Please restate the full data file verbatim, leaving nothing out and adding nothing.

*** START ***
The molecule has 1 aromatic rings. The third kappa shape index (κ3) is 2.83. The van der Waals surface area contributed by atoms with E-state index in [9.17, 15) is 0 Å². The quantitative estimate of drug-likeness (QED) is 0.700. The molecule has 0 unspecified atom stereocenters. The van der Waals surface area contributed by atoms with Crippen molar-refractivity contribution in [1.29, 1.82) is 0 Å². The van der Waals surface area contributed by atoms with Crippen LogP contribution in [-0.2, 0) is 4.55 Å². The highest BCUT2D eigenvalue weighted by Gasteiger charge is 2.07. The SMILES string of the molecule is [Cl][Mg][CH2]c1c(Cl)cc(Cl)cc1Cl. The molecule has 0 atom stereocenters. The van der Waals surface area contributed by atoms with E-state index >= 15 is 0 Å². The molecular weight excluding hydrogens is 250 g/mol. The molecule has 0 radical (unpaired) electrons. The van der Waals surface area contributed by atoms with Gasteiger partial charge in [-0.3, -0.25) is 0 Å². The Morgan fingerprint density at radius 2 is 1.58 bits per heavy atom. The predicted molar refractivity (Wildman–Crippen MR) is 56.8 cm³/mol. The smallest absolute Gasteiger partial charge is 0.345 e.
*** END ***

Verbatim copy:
The molecule has 1 aromatic rings. The third kappa shape index (κ3) is 2.83. The van der Waals surface area contributed by atoms with E-state index in [9.17, 15) is 0 Å². The quantitative estimate of drug-likeness (QED) is 0.700. The molecule has 0 unspecified atom stereocenters. The van der Waals surface area contributed by atoms with Crippen molar-refractivity contribution in [1.29, 1.82) is 0 Å². The van der Waals surface area contributed by atoms with Crippen LogP contribution in [-0.2, 0) is 4.55 Å². The highest BCUT2D eigenvalue weighted by Gasteiger charge is 2.07. The SMILES string of the molecule is [Cl][Mg][CH2]c1c(Cl)cc(Cl)cc1Cl. The molecule has 0 atom stereocenters. The van der Waals surface area contributed by atoms with E-state index >= 15 is 0 Å². The molecular weight excluding hydrogens is 250 g/mol. The molecule has 0 radical (unpaired) electrons. The van der Waals surface area contributed by atoms with Gasteiger partial charge in [-0.3, -0.25) is 0 Å². The Morgan fingerprint density at radius 2 is 1.58 bits per heavy atom. The predicted molar refractivity (Wildman–Crippen MR) is 56.8 cm³/mol. The smallest absolute Gasteiger partial charge is 0.345 e.